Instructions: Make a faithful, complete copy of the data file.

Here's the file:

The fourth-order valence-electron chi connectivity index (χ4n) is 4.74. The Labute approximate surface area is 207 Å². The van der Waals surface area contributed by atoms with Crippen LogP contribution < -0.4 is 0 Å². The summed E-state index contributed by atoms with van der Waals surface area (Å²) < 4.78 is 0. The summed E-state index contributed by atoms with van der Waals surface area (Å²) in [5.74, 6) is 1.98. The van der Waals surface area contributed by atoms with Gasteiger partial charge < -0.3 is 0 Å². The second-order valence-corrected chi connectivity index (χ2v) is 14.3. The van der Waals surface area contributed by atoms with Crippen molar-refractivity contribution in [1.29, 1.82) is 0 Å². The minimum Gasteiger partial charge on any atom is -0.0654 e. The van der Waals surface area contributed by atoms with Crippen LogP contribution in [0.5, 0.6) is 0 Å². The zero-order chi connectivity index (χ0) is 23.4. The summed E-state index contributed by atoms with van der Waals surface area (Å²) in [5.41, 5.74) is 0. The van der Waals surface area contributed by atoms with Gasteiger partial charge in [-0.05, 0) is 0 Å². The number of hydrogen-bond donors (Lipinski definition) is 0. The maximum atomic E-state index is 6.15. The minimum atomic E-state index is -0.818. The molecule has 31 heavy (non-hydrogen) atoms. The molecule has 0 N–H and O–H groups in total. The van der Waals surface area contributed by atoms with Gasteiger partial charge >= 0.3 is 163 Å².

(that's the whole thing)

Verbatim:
The fourth-order valence-electron chi connectivity index (χ4n) is 4.74. The Labute approximate surface area is 207 Å². The van der Waals surface area contributed by atoms with Crippen LogP contribution < -0.4 is 0 Å². The summed E-state index contributed by atoms with van der Waals surface area (Å²) < 4.78 is 0. The summed E-state index contributed by atoms with van der Waals surface area (Å²) in [5.74, 6) is 1.98. The van der Waals surface area contributed by atoms with Gasteiger partial charge < -0.3 is 0 Å². The second-order valence-corrected chi connectivity index (χ2v) is 14.3. The van der Waals surface area contributed by atoms with Crippen molar-refractivity contribution in [1.29, 1.82) is 0 Å². The minimum Gasteiger partial charge on any atom is -0.0654 e. The van der Waals surface area contributed by atoms with Crippen LogP contribution in [0.5, 0.6) is 0 Å². The zero-order chi connectivity index (χ0) is 23.4. The summed E-state index contributed by atoms with van der Waals surface area (Å²) in [5.41, 5.74) is 0. The van der Waals surface area contributed by atoms with Gasteiger partial charge in [-0.05, 0) is 0 Å². The number of hydrogen-bond donors (Lipinski definition) is 0. The maximum atomic E-state index is 6.15. The minimum atomic E-state index is -0.818. The molecule has 31 heavy (non-hydrogen) atoms. The molecule has 0 N–H and O–H groups in total. The van der Waals surface area contributed by atoms with Gasteiger partial charge >= 0.3 is 163 Å².